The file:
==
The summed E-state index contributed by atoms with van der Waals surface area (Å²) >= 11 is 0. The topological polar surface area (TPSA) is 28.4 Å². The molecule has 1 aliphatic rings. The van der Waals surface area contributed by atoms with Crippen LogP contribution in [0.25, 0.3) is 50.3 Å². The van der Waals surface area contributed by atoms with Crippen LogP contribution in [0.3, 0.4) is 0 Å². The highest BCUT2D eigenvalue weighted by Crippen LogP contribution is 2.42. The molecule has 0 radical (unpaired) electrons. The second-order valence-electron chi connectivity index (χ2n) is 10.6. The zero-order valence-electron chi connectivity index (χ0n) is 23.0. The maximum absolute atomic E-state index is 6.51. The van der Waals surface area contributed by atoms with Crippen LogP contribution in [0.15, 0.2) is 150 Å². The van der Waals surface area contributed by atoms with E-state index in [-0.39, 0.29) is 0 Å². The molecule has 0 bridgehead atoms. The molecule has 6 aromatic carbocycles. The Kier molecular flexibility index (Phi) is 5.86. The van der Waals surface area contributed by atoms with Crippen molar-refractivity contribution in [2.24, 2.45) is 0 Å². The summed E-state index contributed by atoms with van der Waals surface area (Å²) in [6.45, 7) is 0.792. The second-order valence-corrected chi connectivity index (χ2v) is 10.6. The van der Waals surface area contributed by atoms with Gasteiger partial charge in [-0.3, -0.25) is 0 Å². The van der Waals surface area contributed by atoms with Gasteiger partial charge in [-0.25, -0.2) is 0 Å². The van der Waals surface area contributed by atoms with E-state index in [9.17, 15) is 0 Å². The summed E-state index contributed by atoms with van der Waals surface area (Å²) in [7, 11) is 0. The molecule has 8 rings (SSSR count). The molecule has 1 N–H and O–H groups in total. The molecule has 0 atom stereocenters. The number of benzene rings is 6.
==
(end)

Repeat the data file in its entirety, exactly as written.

The summed E-state index contributed by atoms with van der Waals surface area (Å²) >= 11 is 0. The topological polar surface area (TPSA) is 28.4 Å². The molecule has 1 aliphatic rings. The van der Waals surface area contributed by atoms with Crippen LogP contribution in [0.25, 0.3) is 50.3 Å². The van der Waals surface area contributed by atoms with Crippen LogP contribution in [0.3, 0.4) is 0 Å². The highest BCUT2D eigenvalue weighted by Crippen LogP contribution is 2.42. The molecule has 0 radical (unpaired) electrons. The second-order valence-electron chi connectivity index (χ2n) is 10.6. The zero-order valence-electron chi connectivity index (χ0n) is 23.0. The maximum absolute atomic E-state index is 6.51. The van der Waals surface area contributed by atoms with Crippen LogP contribution in [0.15, 0.2) is 150 Å². The van der Waals surface area contributed by atoms with E-state index in [-0.39, 0.29) is 0 Å². The molecule has 0 bridgehead atoms. The molecule has 6 aromatic carbocycles. The Kier molecular flexibility index (Phi) is 5.86. The van der Waals surface area contributed by atoms with Crippen molar-refractivity contribution in [2.24, 2.45) is 0 Å². The summed E-state index contributed by atoms with van der Waals surface area (Å²) in [6.45, 7) is 0.792. The second-order valence-corrected chi connectivity index (χ2v) is 10.6. The van der Waals surface area contributed by atoms with Gasteiger partial charge in [-0.3, -0.25) is 0 Å². The van der Waals surface area contributed by atoms with Gasteiger partial charge in [-0.25, -0.2) is 0 Å². The van der Waals surface area contributed by atoms with E-state index in [9.17, 15) is 0 Å². The summed E-state index contributed by atoms with van der Waals surface area (Å²) in [7, 11) is 0. The molecule has 8 rings (SSSR count). The molecule has 1 N–H and O–H groups in total. The molecule has 0 atom stereocenters. The number of benzene rings is 6.